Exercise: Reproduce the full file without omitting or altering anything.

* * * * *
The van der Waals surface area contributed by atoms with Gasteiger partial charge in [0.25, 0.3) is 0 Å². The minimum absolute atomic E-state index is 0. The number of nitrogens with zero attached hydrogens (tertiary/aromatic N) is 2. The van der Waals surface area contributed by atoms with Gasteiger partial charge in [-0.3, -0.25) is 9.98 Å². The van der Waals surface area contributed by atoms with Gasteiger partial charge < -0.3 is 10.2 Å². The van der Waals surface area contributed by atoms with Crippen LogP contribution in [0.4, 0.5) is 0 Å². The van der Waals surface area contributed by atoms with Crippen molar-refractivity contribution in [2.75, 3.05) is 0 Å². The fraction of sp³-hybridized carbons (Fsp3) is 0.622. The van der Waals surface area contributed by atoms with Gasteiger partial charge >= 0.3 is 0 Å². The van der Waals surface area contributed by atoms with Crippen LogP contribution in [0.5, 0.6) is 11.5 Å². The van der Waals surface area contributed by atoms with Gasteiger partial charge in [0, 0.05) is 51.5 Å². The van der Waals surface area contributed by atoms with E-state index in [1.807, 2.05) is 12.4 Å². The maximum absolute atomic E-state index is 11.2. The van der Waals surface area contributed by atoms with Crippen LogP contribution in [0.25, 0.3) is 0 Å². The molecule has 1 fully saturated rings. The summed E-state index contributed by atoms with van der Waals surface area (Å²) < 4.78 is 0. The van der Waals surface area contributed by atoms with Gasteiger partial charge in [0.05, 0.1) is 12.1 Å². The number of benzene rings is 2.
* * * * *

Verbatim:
The van der Waals surface area contributed by atoms with Gasteiger partial charge in [0.25, 0.3) is 0 Å². The minimum absolute atomic E-state index is 0. The number of nitrogens with zero attached hydrogens (tertiary/aromatic N) is 2. The van der Waals surface area contributed by atoms with Gasteiger partial charge in [-0.3, -0.25) is 9.98 Å². The van der Waals surface area contributed by atoms with Gasteiger partial charge < -0.3 is 10.2 Å². The van der Waals surface area contributed by atoms with Crippen LogP contribution in [0.4, 0.5) is 0 Å². The van der Waals surface area contributed by atoms with Crippen molar-refractivity contribution in [2.75, 3.05) is 0 Å². The fraction of sp³-hybridized carbons (Fsp3) is 0.622. The van der Waals surface area contributed by atoms with Gasteiger partial charge >= 0.3 is 0 Å². The van der Waals surface area contributed by atoms with Crippen LogP contribution in [0.5, 0.6) is 11.5 Å². The van der Waals surface area contributed by atoms with Gasteiger partial charge in [0, 0.05) is 51.5 Å². The van der Waals surface area contributed by atoms with E-state index in [1.807, 2.05) is 12.4 Å². The maximum absolute atomic E-state index is 11.2. The van der Waals surface area contributed by atoms with Crippen LogP contribution in [0.25, 0.3) is 0 Å². The molecule has 1 fully saturated rings. The summed E-state index contributed by atoms with van der Waals surface area (Å²) < 4.78 is 0. The van der Waals surface area contributed by atoms with Gasteiger partial charge in [0.05, 0.1) is 12.1 Å². The number of benzene rings is 2.